Iran Rebuked on Nuclear Inspections in Win by U.S., Europe

Europe, U.S. Win Vote Rebuking Iran Over Nuclear Inspections

The U.S. and Europe won a key vote admonishing Iran for its failure to cooperate fully with global nuclear monitors, widening a rift with Tehran’s allies China and Russia.

The resolution that passed Friday with 25 votes at the International Atomic Energy Agency calls on Iran to grant access to inspectors who want to visit two sites that may have hosted low-level nuclear activities two decades ago. Growing rancor over the issue forced diplomats to break Covid-19 social-distancing measures in order to conduct a physical vote at the IAEA’s headquarters in Vienna.

“The European Union continues to fully support the work of the IAEA in monitoring and verifying the entirety of Iran’s nuclear activities,” Peter Stano, the EU’s foreign-policy spokesman, said in an emailed statement after the vote. “We also support all efforts to facilitate the IAEA in carrying out its mandate. Iran should cooperate with the IAEA in full and in a timely manner in line with its safeguards agreements.”

Underscoring the divergence between U.S. and EU positions, however, a European diplomat said the so-called EU-3 that drafted the resolution and are signatories to the 2015 nuclear deal with Iran -- Germany, France and the U.K. -- wanted to remain in dialog with Tehran. They maintained their opposition to the Trump administration’s “maximum pressure,” the diplomat said.

U.S. officials called the finding that Iran was barring monitors a troubling indication of its intentions and raised the possibility that Iran was hiding far more than anyone knew. They said Iran’s actions set a dangerous precedent for other nations to violate their nuclear nonproliferation commitments.

“Iran has a choice: It can answer the IAEA’s questions and comply with the legitimate requests for access, let inspectors travel freely and be transparent about its activity or it can take its current path of stonewalling and deception,” Brian Hook, the U.S. special representative for Iran, told reporters in a telephone briefing from the U.S. later Friday.

China and Russia rejected the resolution, while seven nations including India, Pakistan and South Africa abstained. Together, the countries that withheld their support are building more than half of the world’s new nuclear reactors -- a critical measure for the IAEA, which was founded to promote peaceful uses of atomic energy.

Ahead of the vote, China warned that even a toned-down rebuke of Tehran over its alleged lack of cooperation with inspectors could unravel global efforts to contain the spread of nuclear weapons, as well as sounding the death knell for the already beleaguered 2015 accord.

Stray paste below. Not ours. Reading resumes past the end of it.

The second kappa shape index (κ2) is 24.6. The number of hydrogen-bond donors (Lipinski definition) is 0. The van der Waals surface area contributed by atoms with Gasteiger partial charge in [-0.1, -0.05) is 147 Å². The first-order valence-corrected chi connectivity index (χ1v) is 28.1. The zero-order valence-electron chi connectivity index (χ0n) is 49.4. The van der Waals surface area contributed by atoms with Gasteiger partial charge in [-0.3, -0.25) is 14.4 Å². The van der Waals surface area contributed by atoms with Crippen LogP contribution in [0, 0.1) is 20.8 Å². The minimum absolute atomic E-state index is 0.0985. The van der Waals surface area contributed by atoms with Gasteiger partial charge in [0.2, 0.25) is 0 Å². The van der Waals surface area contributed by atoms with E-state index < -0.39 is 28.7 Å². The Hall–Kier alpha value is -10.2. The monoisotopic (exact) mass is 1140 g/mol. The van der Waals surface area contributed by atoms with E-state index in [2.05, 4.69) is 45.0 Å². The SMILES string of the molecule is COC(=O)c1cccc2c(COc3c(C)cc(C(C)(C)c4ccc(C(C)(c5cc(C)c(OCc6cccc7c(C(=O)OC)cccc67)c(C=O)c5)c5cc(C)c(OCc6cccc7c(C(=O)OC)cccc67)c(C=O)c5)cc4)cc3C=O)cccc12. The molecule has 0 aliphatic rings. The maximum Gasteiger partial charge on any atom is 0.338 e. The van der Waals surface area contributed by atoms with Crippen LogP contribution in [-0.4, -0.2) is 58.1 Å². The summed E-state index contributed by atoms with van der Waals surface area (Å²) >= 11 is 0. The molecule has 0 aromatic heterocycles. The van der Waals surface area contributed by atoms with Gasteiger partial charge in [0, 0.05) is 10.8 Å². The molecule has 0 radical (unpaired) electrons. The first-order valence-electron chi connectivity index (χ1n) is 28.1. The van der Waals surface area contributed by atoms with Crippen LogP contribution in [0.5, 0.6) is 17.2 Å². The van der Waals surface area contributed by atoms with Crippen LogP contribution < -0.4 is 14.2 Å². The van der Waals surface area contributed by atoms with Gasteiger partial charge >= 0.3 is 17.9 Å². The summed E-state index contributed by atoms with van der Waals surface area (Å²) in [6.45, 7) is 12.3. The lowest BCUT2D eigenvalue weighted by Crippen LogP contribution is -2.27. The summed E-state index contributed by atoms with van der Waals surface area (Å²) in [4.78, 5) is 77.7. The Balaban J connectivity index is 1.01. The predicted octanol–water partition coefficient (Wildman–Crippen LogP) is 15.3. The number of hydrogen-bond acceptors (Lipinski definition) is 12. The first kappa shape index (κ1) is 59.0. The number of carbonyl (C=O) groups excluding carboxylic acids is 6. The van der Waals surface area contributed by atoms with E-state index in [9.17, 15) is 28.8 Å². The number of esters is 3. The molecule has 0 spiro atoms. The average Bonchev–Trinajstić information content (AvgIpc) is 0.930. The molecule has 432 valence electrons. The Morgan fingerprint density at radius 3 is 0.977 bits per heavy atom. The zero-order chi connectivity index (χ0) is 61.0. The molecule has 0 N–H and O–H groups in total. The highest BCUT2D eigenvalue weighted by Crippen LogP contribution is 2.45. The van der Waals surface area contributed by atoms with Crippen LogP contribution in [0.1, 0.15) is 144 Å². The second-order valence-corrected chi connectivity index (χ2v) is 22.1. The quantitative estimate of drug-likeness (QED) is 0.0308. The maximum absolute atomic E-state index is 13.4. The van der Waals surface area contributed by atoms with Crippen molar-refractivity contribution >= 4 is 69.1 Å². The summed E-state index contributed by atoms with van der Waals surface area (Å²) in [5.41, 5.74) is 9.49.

“The root causes of this situation lie in the unilateral and bullying practices of the U.S.,” Beijing envoy to the IAEA Wang Qun said Thursday.

President Donald Trump took the U.S. out of the multinational deal with Iran in 2018 as he ramped up an economic offensive against the Islamic Republic, but other participants led by the Europeans vowed to salvage the pact. Iran responded to the U.S. exit by gradually breaking some of its enrichment obligations.

Iran Rebuked on Nuclear Inspections in Win by U.S., Europe

On Friday, Iran rejected the IAEA resolution and said it would give an “appropriate response.” Tehran’s permanent representative to the organization warned the world body risked “destroying” the 2015 deal.

IAEA inspectors conducted a record number of visits in Iran last year, including 33 snap inspections. Stricter monitoring, including at short notice, was a critical plank of the landmark agreement.

The resolution adopted by the IAEA’s board was the first formal rebuke of Iran since 2012. Russia, which hosted Iranian Foreign Minister Mohammad Javad Zarif for talks this week, said that the even the milder reprimand that was eventually passed in Vienna was overblown and risked escalating tensions.

“Undoubted progress has been made in the work between Iran and the secretariat on the issue of access,” Moscow’s envoy Mikhail Ulyanov said in a statement. “The tension around the issue of access in this particular case seems completely abnormal, since there is no the slightest risk of proliferation.”

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